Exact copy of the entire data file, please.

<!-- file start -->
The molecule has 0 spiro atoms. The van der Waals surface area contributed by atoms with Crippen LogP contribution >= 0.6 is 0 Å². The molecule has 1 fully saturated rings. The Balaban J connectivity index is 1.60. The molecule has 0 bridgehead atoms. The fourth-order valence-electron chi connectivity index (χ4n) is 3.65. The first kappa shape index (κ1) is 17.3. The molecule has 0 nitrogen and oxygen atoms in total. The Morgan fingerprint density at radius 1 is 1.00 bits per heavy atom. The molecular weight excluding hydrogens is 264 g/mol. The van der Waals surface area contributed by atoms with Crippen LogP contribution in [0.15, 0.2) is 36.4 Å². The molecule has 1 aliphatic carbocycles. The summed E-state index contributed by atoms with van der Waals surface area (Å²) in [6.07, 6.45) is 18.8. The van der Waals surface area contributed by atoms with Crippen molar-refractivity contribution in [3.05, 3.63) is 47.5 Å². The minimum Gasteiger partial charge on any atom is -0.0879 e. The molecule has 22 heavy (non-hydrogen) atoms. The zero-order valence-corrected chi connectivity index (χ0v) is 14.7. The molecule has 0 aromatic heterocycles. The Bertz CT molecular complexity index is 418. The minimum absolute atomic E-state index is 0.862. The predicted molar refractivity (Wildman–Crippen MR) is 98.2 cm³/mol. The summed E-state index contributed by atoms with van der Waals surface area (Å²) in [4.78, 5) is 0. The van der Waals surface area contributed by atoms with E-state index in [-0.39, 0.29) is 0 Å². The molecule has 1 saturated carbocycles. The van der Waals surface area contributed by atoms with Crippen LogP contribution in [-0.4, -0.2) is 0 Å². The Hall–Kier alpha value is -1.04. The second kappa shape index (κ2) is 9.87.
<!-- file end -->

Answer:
The molecule has 0 spiro atoms. The van der Waals surface area contributed by atoms with Crippen LogP contribution >= 0.6 is 0 Å². The molecule has 1 fully saturated rings. The Balaban J connectivity index is 1.60. The molecule has 0 bridgehead atoms. The fourth-order valence-electron chi connectivity index (χ4n) is 3.65. The first kappa shape index (κ1) is 17.3. The molecule has 0 nitrogen and oxygen atoms in total. The Morgan fingerprint density at radius 1 is 1.00 bits per heavy atom. The molecular weight excluding hydrogens is 264 g/mol. The van der Waals surface area contributed by atoms with Crippen LogP contribution in [0.15, 0.2) is 36.4 Å². The molecule has 1 aliphatic carbocycles. The summed E-state index contributed by atoms with van der Waals surface area (Å²) in [6.07, 6.45) is 18.8. The van der Waals surface area contributed by atoms with Crippen molar-refractivity contribution in [3.05, 3.63) is 47.5 Å². The minimum Gasteiger partial charge on any atom is -0.0879 e. The molecule has 22 heavy (non-hydrogen) atoms. The zero-order valence-corrected chi connectivity index (χ0v) is 14.7. The molecule has 0 aromatic heterocycles. The Bertz CT molecular complexity index is 418. The minimum absolute atomic E-state index is 0.862. The predicted molar refractivity (Wildman–Crippen MR) is 98.2 cm³/mol. The summed E-state index contributed by atoms with van der Waals surface area (Å²) in [4.78, 5) is 0. The van der Waals surface area contributed by atoms with E-state index in [-0.39, 0.29) is 0 Å². The molecule has 1 saturated carbocycles. The van der Waals surface area contributed by atoms with Crippen LogP contribution in [-0.4, -0.2) is 0 Å². The Hall–Kier alpha value is -1.04. The second kappa shape index (κ2) is 9.87.